Those of you paying close attention will recall a minor comment I made yesterday about time, and how I largely consider it my enemy.  Upon more thought, I don’t quite believe that to be true.  Many things seem to improve with time, and, of course, many things require it for success.  Some things that spring to mind easily that have a heavy element of time, that also bring me pleasure include pickles, cheese, alcohol, good bread, and premium soy sauce.  I suppose it’s interesting to consider, as well, how heavy a biological factor there is for all of those things, but that’s a topic for another post.

Thus, I am forced to admit, time can be an ally, at least over the long haul, and, maybe that’s the rub.  Sometimes I can find it difficult to consider that kind of thing, when faced with another afternoon of vague dissatisfaction and ennui, such as I am occasionally confronted with.  Those are the kinds of days that prove just how relative time can be, at least to the mind, when they stretch out like a heat-hazed highway to the horizon, and you can only hope that something resembling where you actually want to be is at the end of it.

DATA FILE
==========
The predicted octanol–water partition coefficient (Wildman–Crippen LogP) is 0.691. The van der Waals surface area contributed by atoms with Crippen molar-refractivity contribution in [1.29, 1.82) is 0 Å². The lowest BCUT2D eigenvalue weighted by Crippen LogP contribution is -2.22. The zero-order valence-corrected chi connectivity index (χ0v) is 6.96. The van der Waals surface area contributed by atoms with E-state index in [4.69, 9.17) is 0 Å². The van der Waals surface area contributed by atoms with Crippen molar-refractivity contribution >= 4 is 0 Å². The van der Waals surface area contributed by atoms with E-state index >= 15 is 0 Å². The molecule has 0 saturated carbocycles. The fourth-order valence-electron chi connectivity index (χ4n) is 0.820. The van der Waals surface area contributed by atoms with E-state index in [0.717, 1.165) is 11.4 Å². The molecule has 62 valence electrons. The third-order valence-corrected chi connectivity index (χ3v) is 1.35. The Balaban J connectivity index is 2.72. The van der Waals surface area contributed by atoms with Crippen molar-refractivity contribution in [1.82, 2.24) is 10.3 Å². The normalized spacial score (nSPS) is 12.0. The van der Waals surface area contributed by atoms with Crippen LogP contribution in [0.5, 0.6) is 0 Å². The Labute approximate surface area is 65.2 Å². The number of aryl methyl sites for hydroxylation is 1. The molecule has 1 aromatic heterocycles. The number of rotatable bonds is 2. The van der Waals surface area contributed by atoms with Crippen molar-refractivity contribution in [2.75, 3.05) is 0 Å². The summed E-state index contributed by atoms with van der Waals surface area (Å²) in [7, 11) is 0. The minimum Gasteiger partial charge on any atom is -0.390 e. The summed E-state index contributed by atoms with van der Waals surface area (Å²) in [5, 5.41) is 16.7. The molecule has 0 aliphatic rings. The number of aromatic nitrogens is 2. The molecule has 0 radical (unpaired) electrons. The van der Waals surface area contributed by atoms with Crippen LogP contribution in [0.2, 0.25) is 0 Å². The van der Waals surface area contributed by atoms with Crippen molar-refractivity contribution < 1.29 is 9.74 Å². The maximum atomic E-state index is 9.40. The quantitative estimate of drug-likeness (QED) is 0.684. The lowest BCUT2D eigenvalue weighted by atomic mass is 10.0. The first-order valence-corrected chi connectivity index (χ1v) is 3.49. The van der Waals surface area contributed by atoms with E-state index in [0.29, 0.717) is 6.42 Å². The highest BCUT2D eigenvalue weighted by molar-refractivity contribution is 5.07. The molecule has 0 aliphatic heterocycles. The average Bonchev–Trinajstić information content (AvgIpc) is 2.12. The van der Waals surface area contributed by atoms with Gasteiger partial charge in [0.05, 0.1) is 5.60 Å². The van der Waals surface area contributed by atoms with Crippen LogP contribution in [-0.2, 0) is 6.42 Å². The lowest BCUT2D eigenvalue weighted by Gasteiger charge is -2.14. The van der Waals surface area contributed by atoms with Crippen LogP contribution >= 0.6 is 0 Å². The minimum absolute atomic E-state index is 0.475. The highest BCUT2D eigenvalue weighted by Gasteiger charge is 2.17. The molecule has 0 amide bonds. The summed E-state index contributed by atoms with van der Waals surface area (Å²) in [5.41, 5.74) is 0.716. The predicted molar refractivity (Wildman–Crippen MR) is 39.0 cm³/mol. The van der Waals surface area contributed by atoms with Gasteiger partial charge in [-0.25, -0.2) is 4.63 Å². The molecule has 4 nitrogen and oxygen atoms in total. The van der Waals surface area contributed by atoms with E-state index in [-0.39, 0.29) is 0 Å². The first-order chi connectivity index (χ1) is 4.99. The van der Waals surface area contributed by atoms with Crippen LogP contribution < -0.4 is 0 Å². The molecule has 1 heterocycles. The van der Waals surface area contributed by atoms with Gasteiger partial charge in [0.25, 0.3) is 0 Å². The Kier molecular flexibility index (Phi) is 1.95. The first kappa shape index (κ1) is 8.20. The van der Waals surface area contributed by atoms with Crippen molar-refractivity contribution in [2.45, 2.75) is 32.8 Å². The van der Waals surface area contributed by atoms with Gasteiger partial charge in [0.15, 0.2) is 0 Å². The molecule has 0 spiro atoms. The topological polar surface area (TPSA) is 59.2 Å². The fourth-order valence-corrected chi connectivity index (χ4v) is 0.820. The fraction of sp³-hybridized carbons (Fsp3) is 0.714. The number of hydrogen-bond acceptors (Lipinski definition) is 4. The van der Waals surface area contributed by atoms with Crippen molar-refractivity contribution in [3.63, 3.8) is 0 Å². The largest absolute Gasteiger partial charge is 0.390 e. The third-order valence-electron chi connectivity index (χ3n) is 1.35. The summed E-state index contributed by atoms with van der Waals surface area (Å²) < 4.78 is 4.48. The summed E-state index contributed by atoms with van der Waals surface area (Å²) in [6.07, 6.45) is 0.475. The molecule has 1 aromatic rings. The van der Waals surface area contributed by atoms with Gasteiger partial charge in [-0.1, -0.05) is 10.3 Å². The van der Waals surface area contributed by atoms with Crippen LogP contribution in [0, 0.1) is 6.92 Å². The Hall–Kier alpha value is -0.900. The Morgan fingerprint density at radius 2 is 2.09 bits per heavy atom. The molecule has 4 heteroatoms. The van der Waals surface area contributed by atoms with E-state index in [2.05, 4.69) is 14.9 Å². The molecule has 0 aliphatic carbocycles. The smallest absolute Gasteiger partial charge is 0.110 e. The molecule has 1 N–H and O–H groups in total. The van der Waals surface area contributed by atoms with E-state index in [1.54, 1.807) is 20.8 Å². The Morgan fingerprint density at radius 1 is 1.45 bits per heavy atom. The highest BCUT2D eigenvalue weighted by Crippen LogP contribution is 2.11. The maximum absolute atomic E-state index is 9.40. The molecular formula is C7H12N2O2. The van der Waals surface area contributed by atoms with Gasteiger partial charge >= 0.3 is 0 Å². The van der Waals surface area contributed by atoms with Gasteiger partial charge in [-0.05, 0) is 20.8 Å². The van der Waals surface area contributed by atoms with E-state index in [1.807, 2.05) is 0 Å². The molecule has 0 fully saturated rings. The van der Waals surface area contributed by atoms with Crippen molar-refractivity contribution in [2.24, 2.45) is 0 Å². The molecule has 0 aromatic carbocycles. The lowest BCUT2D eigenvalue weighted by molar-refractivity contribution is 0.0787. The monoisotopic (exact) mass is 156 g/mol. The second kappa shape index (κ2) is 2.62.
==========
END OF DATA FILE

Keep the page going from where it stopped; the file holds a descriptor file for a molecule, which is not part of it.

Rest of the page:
However, today, I’m reminded of a factor of time that I truly find repulsive.  Many people who’ve spent any significant time around me have heard this rant over and over again.  Maybe if I get it all out here, I can save them some of that.

I sincerely hate Daylight Saving Time.  Passionately, with large swaths of my being, do I hate it.

What I think it boils down to is this:  my connection to time is relatively fragile in the best of circumstances, and a sudden arbitrary shift in it twice a year leaves me wildly out of whack.  A little googling shows that I’m not alone in this.  Admittedly, this is one of those areas where studies have produced results on both sides of the argument, but, currently, the majority of what’s out there seems to indicate a rise in road and workplace accidents and injuries during the first week or two after each time change, especially after the “fall back” change.  At least one other study, however, indicates no significant increase in accidents after the time change, and implies that it really only affects people with other problems, such as SAD (seasonal affective disorder) or a bipolar disorder, and even them, only minimally.  Who knows what that says about me, then, since I will be unhappy, and confused about what time it is, really, for at least two weeks, and likely even longer.

All I know for sure is that I hate Daylight Saving Time.